But free people working together, guided by the Holy Spirit, can do the job… IF they don’t get distracted by the waves of prosperity and public respect that naturally follows consistent obedience, as night follows day.

Percision-engineered Animals

While reading Uncommon Descent, I came across this tidbit in The Edge of Evolution:

If Dr. Kozulic’s conclusion is correct, then it would have interesting implications for the creation-evolution controversy. On a material level, living things might still be biologically related, insofar as they sprang from a common ancestral stock: in other words, common descent could still be true. However, on a formal level, each and every species of living thing would be the product of Intelligent Design and could be viewed as a separate creation, as the unique genes and proteins that endow it with its defining characteristics were essentially built from scratch. In other words: living things might share a common ancestry, but their constituent proteins certainly do not. They were created.

That conclusion would mean that even animals as similar as rats and mice, which diverged between 12 and 24 million years ago) were designed separately. The common Norwegian rat (pictured above, courtesy of Wikipedia) is popularly imagined to be just a scaled up version of a mouse. However, scientists have identified no less than 75 unique genes (69 mouse genes and 6 rat genes) for which there is good evidence of de novo origin since the divergence of mouse and rat. Each of these genes is only found in either the mouse or rat lineages. If Dr. Kozulic is correct, that means that rats and mice have to be viewed as separate designs. Ditto for humans and chimps, both of which have chemically unique proteins and genes.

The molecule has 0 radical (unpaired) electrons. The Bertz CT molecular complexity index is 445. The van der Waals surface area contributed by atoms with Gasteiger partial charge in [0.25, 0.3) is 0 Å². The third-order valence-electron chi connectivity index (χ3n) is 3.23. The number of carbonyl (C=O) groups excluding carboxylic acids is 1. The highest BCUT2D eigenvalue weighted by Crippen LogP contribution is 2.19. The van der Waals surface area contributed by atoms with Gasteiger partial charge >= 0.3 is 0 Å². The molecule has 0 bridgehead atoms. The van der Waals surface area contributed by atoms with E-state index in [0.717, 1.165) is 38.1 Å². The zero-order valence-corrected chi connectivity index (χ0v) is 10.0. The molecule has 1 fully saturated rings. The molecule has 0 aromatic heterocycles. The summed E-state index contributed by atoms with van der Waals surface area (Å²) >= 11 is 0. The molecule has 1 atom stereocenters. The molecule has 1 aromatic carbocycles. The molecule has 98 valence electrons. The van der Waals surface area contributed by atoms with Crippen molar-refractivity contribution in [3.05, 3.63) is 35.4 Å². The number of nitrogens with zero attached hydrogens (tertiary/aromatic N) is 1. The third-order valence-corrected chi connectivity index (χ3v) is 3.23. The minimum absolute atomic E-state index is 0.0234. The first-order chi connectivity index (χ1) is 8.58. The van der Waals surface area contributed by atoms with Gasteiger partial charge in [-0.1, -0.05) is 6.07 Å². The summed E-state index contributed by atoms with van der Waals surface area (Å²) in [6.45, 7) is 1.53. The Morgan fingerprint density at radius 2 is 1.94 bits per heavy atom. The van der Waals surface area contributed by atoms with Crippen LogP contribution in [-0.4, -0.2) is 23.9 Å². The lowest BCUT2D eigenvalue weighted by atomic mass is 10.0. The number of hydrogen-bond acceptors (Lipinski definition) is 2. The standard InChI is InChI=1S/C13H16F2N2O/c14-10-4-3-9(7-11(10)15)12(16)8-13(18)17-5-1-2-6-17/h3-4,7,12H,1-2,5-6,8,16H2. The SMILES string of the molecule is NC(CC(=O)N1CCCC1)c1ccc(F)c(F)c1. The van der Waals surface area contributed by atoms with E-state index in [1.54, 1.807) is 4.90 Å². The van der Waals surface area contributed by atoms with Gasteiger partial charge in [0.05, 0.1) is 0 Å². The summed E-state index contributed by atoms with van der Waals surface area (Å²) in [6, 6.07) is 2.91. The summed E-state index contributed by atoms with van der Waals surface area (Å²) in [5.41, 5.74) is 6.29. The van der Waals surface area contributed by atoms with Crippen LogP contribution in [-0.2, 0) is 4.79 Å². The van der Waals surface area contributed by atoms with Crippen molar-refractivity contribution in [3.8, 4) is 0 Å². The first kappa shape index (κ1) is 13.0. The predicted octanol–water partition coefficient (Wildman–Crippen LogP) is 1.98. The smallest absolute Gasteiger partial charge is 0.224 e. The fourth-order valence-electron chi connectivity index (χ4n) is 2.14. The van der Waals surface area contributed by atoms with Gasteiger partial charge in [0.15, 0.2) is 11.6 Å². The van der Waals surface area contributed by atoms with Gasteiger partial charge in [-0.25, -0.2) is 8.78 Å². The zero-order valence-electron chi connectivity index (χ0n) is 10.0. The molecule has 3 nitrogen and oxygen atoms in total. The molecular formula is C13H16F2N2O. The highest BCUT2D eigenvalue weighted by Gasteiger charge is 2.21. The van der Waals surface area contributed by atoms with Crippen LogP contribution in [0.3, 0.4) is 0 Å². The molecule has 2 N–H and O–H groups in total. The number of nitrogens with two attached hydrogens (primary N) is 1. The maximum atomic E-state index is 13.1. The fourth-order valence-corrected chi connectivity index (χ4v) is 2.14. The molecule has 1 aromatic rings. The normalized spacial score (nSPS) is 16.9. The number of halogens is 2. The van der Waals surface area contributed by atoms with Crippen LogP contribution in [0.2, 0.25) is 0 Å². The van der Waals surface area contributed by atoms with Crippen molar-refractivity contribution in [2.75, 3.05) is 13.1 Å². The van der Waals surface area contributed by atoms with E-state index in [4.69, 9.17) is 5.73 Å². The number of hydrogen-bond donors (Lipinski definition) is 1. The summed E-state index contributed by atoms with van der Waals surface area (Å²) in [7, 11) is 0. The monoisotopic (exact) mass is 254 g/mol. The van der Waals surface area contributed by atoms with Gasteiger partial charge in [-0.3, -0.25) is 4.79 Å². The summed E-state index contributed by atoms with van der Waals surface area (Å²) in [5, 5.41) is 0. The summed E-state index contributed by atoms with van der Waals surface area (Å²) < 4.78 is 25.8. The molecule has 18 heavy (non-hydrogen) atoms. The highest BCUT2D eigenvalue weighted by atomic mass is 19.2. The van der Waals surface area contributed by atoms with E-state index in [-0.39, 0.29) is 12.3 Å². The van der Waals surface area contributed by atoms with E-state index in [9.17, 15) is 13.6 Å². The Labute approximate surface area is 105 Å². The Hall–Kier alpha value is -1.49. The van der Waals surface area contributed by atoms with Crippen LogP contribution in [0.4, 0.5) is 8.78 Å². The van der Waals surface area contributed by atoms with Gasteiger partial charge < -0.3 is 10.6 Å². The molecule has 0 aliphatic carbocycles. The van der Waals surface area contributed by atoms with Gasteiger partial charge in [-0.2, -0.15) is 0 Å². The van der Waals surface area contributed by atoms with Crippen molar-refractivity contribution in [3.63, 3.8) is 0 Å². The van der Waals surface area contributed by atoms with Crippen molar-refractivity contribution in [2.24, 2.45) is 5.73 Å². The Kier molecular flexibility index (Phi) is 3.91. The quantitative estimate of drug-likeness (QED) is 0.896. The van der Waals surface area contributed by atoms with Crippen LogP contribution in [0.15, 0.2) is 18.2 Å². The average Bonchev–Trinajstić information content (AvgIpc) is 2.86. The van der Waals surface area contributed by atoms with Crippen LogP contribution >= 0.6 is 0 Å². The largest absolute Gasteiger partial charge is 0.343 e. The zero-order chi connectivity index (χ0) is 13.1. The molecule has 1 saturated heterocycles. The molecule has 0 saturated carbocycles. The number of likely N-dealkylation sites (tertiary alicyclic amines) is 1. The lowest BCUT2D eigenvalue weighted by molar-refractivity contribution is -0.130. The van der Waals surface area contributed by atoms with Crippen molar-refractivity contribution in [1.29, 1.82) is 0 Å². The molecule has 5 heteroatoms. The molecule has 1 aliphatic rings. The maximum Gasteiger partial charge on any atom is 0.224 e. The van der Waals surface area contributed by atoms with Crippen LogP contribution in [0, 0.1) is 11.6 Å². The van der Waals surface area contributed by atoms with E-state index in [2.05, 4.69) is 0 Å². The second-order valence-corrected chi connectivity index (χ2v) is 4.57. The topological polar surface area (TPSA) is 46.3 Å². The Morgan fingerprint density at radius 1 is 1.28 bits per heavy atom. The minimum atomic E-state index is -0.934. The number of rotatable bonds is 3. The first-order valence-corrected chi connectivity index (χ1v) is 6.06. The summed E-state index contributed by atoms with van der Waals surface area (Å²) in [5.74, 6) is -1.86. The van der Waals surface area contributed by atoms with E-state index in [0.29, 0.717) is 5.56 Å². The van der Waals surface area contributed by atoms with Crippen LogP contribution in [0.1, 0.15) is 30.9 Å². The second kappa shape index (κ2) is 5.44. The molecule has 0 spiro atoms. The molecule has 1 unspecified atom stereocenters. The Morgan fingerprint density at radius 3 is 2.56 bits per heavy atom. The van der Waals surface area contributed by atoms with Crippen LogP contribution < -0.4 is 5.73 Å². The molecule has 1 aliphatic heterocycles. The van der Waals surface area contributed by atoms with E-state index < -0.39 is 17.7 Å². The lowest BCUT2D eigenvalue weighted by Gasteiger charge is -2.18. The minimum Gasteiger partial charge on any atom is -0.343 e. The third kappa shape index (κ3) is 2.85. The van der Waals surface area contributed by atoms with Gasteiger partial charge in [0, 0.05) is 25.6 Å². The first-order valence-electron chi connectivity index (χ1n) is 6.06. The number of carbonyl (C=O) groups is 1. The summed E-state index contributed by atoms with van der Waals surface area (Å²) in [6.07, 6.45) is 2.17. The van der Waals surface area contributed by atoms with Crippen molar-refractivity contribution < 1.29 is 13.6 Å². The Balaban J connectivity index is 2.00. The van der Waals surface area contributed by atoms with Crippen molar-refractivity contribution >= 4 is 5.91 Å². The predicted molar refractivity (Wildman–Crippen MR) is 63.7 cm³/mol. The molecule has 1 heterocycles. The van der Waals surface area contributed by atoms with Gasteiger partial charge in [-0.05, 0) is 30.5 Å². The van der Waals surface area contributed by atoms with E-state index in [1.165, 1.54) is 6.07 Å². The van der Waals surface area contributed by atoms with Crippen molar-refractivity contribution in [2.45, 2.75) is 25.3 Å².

There are some interesting implications here.

One of the major ones is that it’s going to be very difficult to properly design new lifeforms to fit new environments. Assuming a near-universally dead universe – which is what the evidence points to – we are going to have to build our own biospheres. It’s going to be much easier to pick out near-earthlike worlds – in size, distance from the primary, received light, magnetism – and build up a biosphere than to design new lifeforms to fit a whole new world.

It looks like all the worlds of men will have to be created patiently, in layers. First, find the right physically compatible world, where only a few changes are needed to bring it up to snuff. Then, lay down suitable algae, bacteria and moss, say; then the more basic animals, then the complex ones. To quicken the pace and make a living world as cheaply and as quickly as possible, you want to use Earthly animals and plants, with as little modification as possible.